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Concept: Larynx


Vocal folds are used as sound sources in various species, but it is unknown how vocal fold morphologies are optimized for different acoustic objectives. Here we identify two main variables affecting range of vocal fold vibration frequency, namely vocal fold elongation and tissue fiber stress. A simple vibrating string model is used to predict fundamental frequency ranges across species of different vocal fold sizes. While average fundamental frequency is predominantly determined by vocal fold length (larynx size), range of fundamental frequency is facilitated by (1) laryngeal muscles that control elongation and by (2) nonlinearity in tissue fiber tension. One adaptation that would increase fundamental frequency range is greater freedom in joint rotation or gliding of two cartilages (thyroid and cricoid), so that vocal fold length change is maximized. Alternatively, tissue layers can develop to bear a disproportionate fiber tension (i.e., a ligament with high density collagen fibers), increasing the fundamental frequency range and thereby vocal versatility. The range of fundamental frequency across species is thus not simply one-dimensional, but can be conceptualized as the dependent variable in a multi-dimensional morphospace. In humans, this could allow for variations that could be clinically important for voice therapy and vocal fold repair. Alternative solutions could also have importance in vocal training for singing and other highly-skilled vocalizations.

Concepts: Acoustics, Human voice, Larynx, Phonation, Vocal folds, Phonetics, Fundamental frequency, Histology of the Vocal Folds


From complex songs to simple honks, birds produce sounds using a unique vocal organ called the syrinx. Located close to the heart at the tracheobronchial junction, vocal folds or membranes attached to modified mineralized rings vibrate to produce sound. Syringeal components were not thought to commonly enter the fossil record, and the few reported fossilized parts of the syrinx are geologically young (from the Pleistocene and Holocene (approximately 2.5 million years ago to the present)). The only known older syrinx is an Eocene specimen that was not described or illustrated. Data on the relationship between soft tissue structures and syringeal three-dimensional geometry are also exceptionally limited. Here we describe the first remains, to our knowledge, of a fossil syrinx from the Mesozoic Era, which are preserved in three dimensions in a specimen from the Late Cretaceous (approximately 66 to 69 million years ago) of Antarctica. With both cranial and postcranial remains, the new Vegavis iaai specimen is the most complete to be recovered from a part of the radiation of living birds (Aves). Enhanced-contrast X-ray computed tomography (CT) of syrinx structure in twelve extant non-passerine birds, as well as CT imaging of the Vegavis and Eocene syrinxes, informs both the reconstruction of ancestral states in birds and properties of the vocal organ in the extinct species. Fused rings in Vegavis form a well-mineralized pessulus, a derived neognath bird feature, proposed to anchor enlarged vocal folds or labia. Left-right bronchial asymmetry, as seen in Vegavis, is only known in extant birds with two sets of vocal fold sound sources. The new data show the fossilization potential of the avian vocal organ and beg the question why these remains have not been found in other dinosaurs. The lack of other Mesozoic tracheobronchial remains, and the poorly mineralized condition in archosaurian taxa without a syrinx, may indicate that a complex syrinx was a late arising feature in the evolution of birds, well after the origin of flight and respiratory innovations.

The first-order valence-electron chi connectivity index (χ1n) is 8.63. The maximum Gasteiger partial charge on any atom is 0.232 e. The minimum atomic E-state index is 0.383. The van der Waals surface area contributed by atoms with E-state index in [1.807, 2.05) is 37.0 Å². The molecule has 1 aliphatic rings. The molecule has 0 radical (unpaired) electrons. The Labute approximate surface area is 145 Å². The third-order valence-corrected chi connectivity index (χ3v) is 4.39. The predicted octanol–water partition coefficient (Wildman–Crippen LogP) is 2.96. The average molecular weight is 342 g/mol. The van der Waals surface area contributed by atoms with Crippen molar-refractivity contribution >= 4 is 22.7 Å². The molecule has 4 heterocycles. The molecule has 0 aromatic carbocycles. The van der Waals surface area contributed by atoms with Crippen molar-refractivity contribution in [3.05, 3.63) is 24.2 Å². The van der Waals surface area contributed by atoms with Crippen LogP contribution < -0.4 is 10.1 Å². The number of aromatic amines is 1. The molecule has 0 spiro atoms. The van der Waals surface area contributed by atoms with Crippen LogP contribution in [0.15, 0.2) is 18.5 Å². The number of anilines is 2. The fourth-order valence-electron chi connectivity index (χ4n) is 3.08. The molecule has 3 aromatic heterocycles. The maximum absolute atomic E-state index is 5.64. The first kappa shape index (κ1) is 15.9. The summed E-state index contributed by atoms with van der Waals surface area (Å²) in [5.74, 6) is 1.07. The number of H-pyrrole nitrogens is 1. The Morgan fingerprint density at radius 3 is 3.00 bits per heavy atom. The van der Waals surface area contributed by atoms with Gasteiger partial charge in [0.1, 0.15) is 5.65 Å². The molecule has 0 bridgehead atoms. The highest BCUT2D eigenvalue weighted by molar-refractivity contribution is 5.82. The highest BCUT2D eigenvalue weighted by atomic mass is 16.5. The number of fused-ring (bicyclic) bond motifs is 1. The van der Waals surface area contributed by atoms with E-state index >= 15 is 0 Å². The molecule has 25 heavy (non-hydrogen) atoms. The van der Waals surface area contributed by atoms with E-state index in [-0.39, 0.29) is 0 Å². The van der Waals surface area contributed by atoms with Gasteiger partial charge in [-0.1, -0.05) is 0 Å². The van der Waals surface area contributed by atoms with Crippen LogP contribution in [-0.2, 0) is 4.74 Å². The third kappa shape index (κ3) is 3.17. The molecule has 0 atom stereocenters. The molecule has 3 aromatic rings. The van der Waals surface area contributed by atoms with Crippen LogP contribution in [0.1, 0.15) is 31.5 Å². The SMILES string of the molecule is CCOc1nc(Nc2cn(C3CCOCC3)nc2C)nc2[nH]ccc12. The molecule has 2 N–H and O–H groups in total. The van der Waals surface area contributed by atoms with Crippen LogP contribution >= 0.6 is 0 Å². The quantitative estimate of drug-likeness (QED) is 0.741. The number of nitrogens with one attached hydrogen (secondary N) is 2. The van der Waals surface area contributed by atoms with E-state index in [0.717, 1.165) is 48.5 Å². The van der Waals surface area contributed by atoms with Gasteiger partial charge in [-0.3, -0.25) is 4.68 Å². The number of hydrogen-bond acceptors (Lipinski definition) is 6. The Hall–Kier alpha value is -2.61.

Concepts: Evolution, Bird, Larynx, Geology, Cretaceous, Fossil, Paleontology, Dinosaur